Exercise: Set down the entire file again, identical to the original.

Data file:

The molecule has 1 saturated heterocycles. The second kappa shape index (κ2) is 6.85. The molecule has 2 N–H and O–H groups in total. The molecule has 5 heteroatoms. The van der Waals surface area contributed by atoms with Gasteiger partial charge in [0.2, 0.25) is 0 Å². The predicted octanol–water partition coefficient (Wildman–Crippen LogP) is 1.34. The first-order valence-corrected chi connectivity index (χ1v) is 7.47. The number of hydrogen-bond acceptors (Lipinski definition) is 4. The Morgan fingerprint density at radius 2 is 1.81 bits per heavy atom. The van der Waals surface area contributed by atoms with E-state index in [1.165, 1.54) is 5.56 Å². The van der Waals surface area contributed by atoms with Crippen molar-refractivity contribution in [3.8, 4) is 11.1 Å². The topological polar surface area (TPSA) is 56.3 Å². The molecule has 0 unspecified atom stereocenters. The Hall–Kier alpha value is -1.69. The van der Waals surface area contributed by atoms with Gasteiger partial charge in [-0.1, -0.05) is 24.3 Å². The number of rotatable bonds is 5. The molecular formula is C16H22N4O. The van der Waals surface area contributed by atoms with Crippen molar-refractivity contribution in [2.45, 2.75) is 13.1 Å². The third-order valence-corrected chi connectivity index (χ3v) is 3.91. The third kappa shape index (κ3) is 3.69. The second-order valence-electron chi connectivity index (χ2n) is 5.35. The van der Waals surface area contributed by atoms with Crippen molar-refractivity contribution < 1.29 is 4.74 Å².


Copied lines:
The molecule has 1 saturated heterocycles. The second kappa shape index (κ2) is 6.85. The molecule has 2 N–H and O–H groups in total. The molecule has 5 heteroatoms. The van der Waals surface area contributed by atoms with Gasteiger partial charge in [0.2, 0.25) is 0 Å². The predicted octanol–water partition coefficient (Wildman–Crippen LogP) is 1.34. The first-order valence-corrected chi connectivity index (χ1v) is 7.47. The number of hydrogen-bond acceptors (Lipinski definition) is 4. The Morgan fingerprint density at radius 2 is 1.81 bits per heavy atom. The van der Waals surface area contributed by atoms with E-state index in [1.165, 1.54) is 5.56 Å². The van der Waals surface area contributed by atoms with Crippen molar-refractivity contribution in [3.8, 4) is 11.1 Å². The topological polar surface area (TPSA) is 56.3 Å². The molecule has 0 unspecified atom stereocenters. The Hall–Kier alpha value is -1.69. The van der Waals surface area contributed by atoms with Gasteiger partial charge in [-0.1, -0.05) is 24.3 Å². The number of rotatable bonds is 5. The molecular formula is C16H22N4O. The van der Waals surface area contributed by atoms with Crippen molar-refractivity contribution in [2.45, 2.75) is 13.1 Å². The third-order valence-corrected chi connectivity index (χ3v) is 3.91. The third kappa shape index (κ3) is 3.69. The second-order valence-electron chi connectivity index (χ2n) is 5.35. The van der Waals surface area contributed by atoms with Crippen molar-refractivity contribution < 1.29 is 4.74 Å².